John Quincy Adams to Louisa Catherine Johnson
The Hague January 10. 1797.
How painful it is to me, my amiable friend to feel the assurance that my Letters for which you wait with so much anxious expectation, when they arrive, can bring to you none but unacceptable news, and that they can relieve you from suspense only by the confirmation of disappointment.
My Letters of November 19. December 5. 13. 20. and 31. are most probably before this time all in your hands.1 They will shew that the impediments to our immediate union, are insuperable; that nothing remains for us but resignation and acquiescence to what cannot be remedied, and I hope will at the same time convince you that you may rely as implicitly upon my affection, as you may be assured of my resolution.
The observations in my letter of December 20. are those which I felt the most reluctance in making, because being sensible how unpleasant their effect must be to you, I could not be sure of giving pain however necessary without sharing it myself, and because I dreaded lest the resolution which really sprung from necessity should in your eyes assume the appearance of unkindness.— I feel the same Sentiment in repeating the same assurance, and it is heightened by the effect of the sensibility expressed in your last Letter.— Indeed my friend, I feel all your regret at our disappointment, with the additional pangs of knowing that relief is impracticable.
Besides the other uncontroulable objections which I have heretofore intimated to you, against an intention which you have rather given me to understand than avowed, you will be sensible what an appearance in the eyes of the world, your coming here would have; an appearance consistent neither with your dignity, nor my delicacy. You yourself consider it as an extreme expedient in your Letter, and I should therefore not mention my opinion of it in this point of view, if I did not consider the perfect propriety and reserve of your conduct as no less interesting to me than to yourself.
You will perhaps enquire why I return to a subject which I know must be disagreeable, when I have already sufficiently explained my sentiments concerning it. The reason is, that I find from your fathers last Letter that he had at the time of writing it, the intention of coming to the Hague before he embarks for America.2 I conclude therefore that you had made him the proposal, and that his anxiety to promote the object of our wishes, and his affection for you prevailed upon him to determine upon this step. I have written to him that the purpose for which I presume he intended the journey is impracticable, as I have written the same to you.— I have not indeed mentioned to him my ideas of the appearance which this measure would have in the opinion of the world. To him, I have no right to make such observations, because he is the best judge of personal propriety for his own conduct and that of his family. To you, I think myself bound in duty to notice it as I do in the most implicit and exclusive confidence.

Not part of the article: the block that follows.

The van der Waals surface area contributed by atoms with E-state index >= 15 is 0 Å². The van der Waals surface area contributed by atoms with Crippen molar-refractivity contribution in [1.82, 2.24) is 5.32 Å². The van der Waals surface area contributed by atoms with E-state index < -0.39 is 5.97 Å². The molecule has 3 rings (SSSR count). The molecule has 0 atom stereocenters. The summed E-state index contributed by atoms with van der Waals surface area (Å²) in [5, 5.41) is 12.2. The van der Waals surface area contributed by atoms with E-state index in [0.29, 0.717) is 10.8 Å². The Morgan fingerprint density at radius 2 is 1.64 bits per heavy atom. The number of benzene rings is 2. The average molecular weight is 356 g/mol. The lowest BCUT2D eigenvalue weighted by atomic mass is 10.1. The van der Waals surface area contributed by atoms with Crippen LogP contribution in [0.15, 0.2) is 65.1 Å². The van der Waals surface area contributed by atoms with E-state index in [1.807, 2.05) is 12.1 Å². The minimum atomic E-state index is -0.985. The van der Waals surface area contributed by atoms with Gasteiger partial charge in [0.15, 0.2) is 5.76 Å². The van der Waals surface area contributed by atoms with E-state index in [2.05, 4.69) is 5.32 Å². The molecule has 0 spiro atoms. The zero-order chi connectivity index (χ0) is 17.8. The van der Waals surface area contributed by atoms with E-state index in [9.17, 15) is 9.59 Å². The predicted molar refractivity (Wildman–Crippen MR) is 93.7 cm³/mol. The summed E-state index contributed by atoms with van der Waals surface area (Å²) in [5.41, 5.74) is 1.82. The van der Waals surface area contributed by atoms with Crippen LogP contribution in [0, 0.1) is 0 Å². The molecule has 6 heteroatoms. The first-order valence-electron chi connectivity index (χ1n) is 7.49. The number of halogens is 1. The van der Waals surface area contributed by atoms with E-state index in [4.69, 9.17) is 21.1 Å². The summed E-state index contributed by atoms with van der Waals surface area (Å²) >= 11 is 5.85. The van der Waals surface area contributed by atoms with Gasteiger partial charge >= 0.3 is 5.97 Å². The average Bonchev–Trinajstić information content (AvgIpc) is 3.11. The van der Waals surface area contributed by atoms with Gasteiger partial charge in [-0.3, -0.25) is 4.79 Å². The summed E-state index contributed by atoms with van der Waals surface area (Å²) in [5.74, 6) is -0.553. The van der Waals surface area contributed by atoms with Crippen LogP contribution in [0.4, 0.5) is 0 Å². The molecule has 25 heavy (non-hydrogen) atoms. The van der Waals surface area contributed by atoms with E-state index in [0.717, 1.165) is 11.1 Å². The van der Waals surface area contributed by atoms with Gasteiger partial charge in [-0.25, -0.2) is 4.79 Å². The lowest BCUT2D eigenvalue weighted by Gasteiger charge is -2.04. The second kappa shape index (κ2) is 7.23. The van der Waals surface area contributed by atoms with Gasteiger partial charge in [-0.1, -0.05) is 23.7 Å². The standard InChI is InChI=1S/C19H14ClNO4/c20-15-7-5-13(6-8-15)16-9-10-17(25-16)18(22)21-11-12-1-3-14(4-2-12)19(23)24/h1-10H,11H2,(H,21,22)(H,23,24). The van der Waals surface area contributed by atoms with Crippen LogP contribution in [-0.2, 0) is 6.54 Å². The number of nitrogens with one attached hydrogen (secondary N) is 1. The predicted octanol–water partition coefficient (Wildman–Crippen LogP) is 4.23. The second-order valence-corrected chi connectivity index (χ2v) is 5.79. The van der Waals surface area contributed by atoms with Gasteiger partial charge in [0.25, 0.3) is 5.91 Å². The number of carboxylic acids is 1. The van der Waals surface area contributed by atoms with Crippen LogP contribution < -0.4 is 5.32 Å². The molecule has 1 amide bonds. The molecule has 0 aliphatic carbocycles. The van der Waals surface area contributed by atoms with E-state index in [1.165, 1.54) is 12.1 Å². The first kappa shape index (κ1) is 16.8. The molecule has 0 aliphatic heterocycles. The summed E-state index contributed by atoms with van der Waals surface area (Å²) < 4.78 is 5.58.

Let us my lovely friend rather submit with cheerfulness to the laws of necessity than resort to unbecoming remedies for relief. Let us acquiesce with resignation in a postponement of our happiness which the course of Events has rendered unavoidable, and which in all probablity will prove ultimately for our own advantage, rather than abandon ourselves to childish weakness or idle lamentations.— We should be indeed unfit for the course of life in prospect before us if we indulged ourselves in dreams of finding all our way strewed with flowers or its borders lined with down. Let us remember that as a certain degree of sensibility to the crosses which we meet is not to be avoided it is not unbecoming; but that the tenderness to feel unless guarded by the Spirit to resist the evils of our lot, can only incapacitate us for exertions necessary to all, and throw us in helpless imbecility at the mercy of every caprice of Fortune.
Adieu, my dearly beloved friend. Let me know in return to this Letter that you have roused your Spirit and determined to bear with fortitude, what it is vain to lament: assure me of the continuance of your affection, and believe invariably in that of your friend.
RC (Adams Papers); addressed: “Miss Louisa. C. Johnson / London.” FC-Pr (Adams Papers); APM Reel 131.